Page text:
Catching grayling in Lapland is an unforgettable experience. Grayling is common in most rivers and many lakes in Lapland, northern Finland. The best places to catch the grayling are located in the remote wilderness areas. There you can find the biggest fish, even up to 2 kgs.
When I was young we used to spend a lot of time at Lake Inarinjärvi, and there I learned to value this beatiful silver fish with a high dorsal fin. Local people’s diet consisted mainly of what the forests, lakes and rivers had to offer: reindeer and game, arctic berries, root vegetables, and fish. Grayling, salmon, arctic char, white fish, vendace, and trout are among the most valued fish in this region.
Inarinjärvi is the third largest lake in Finland
Beloved lake has many names. Inarijärvi is also known as Inari and Aanaarjävri, Anárjávri, or Aanarjäu in Samí. It covers an area of 1084 km² and it has 3308 kilometers of shoreline and 3318 islands. The lake surface is normally approximately 117-119 meters above sea level but that is being influenced by a Russian powerplant in Paatsjoki river.
We always used to depart from Veskoniemi harbor by boat and head to over Moossinanselkä open water to an island where my relatives used to have a cottage. Close to the cottage is Korkia Maura island, which was one of my favourite sites to visit as it had a cave with eternal ice inside. Ice wasn’t melting even in summer, and you could visit the cave and walk over ice in July. At the old days the cave was used as a fish cellar. According to some sources this ice had remained unmelted for over 500 years. Until the first summer came in 2013 when the ice melted and the cave had to be closed from public for the summer. The effects of global warming to arctic regions are severe.
Grayling is common and spread across the entire Lake Inarinjärvi, and can therefore be caught sustainably here. The best grayling spots are the rocky shallows near the shores as grayling prefers shallow waters. Arctic char can also be caught in the Inarinjärvi, but it prefers deep waters.
Fishing permits in Finland
Foreign citizens have the same fishing opportunities and obligations as Finns. Angling with a hook and line, ice-fishing and Baltic herring fishing are allowed without any permits by the Fishing Act, except in rapids or some lakes reserved for angling rainbow trout.
For other types of fishing people aged 18–64 need to pay the national fisheries management fee and obtain location specific fishing permits from Metsähallitus. In 2020 the fisheries management fees are as follows:
1 day / 6€
7 days / 15€
1 year / 45€
State-owned fishing areas where fishing permits are required on top of the fisheries management fee consist of river- and lake-specific angling destinations and larger waterways. By purchasing the permits you are supporting the maintenance and care of the fishing areas and nature conservation. Permits can be purchased online for example from Eräluvat website. For angling in Inarinjärvi you need a permit Lake Inarijärvi 1580.
The minimum catch size in Lapland, above 67th parallel north, for grayling is 30 cm and in the south below the 67th parallel it is 35 cm. For trout it is 50 cm or 45 cm in streams or ponds with no migratory connection from the sea or a lake. The mimimum size for the arctic char is 45 cm in Lake Inarinjärvi.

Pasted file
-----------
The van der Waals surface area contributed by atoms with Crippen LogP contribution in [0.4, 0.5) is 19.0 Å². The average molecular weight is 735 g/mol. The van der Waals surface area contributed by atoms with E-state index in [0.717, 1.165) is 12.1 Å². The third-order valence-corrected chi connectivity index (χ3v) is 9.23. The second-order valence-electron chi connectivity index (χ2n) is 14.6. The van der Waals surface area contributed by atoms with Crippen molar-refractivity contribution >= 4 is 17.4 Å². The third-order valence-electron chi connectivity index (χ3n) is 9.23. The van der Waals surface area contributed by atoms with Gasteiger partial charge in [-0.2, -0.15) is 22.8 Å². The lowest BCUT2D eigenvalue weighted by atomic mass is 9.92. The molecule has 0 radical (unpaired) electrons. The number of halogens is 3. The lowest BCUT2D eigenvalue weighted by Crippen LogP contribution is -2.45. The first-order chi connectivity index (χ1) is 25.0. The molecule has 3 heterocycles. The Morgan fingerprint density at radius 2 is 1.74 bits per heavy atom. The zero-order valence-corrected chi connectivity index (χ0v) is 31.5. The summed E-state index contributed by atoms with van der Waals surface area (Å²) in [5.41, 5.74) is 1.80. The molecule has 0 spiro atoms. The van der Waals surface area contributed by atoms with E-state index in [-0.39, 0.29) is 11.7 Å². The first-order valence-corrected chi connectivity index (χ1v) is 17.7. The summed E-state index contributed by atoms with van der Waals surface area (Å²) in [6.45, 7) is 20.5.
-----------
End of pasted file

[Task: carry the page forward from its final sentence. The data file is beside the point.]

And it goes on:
You should note that grayling is protected in late spring from April to May below the 67th parallel north. So if you are at least 50 kilometers north of Arctic circle, then you can catch grayling all year round in lakes. On the sea grayling is protected all year round. Trout is protected from September to November similarly to salmon and white fish.
Where else to catch grayling in Lapland?
I had some friends from the US visiting me last year and as they were really into fishing, I took them to a river. I heard their fishing stories and saw some pictures of sharks and other huge fish, so I was afraid that our potential catch would be underwhelming. Little did I know that the arctic char would have been a very exotic catch for them, and even grayling was something new.
Few examples of rivers where you could get grayling are listed below:
Ounasjoki river is known for arctic grayling and trout. Ounasjoki is shallow and therefore perfect for fly fishing. Torajaisenniva and Riikonkoski are famous fishing locations near Levi, Kittilä. Molkoköngäs rapids are located between Rovaniemi and Kittilä in close proximity to the road. For angling in Ounasjoki you should select a permit called Ounasjoki-Käkkälöjoki-Pöyrisjoki.
Käkkälöjoki river, included in the Ounasjoki permit, is also popular for canoeing and angling as the river has grayling, whitefish, trout and pike. Kalma’s lean-to shelter and Kalmankaltio wilderness hut are located along Käkkälöjoki, providing excellent temporary shelters for fishermen.
Tornionjoki river is a major stream flowing almost in its natural state on the border of Finland and Sweden. The river is most famous for being the largest free-flowing salmon, whitefish and grayling river in Europe. Kukkolankoski rapids are some of the rivers good fishing sites. For Tornionjoki you should select angling permit called Tornionjoki-Muonionjoki-Könkämäeno.
You can also catch grayling by ice-fishing in winter. Late spring is especially good time to go ice-fishing for grayling.
Enjoying the valuable catch
Graylings should be descaled unless you will cook them in a smoker. They are versatile and can basically be cooked in any way, smoked, grilled, fried, cooked in the oven or in soups. Some even cure them in salt.
We barbequed our graylings in a large pan in open fire, and to my embarrassment nearly managed to overcook them with the intense heat. But they were delicious nevertheless.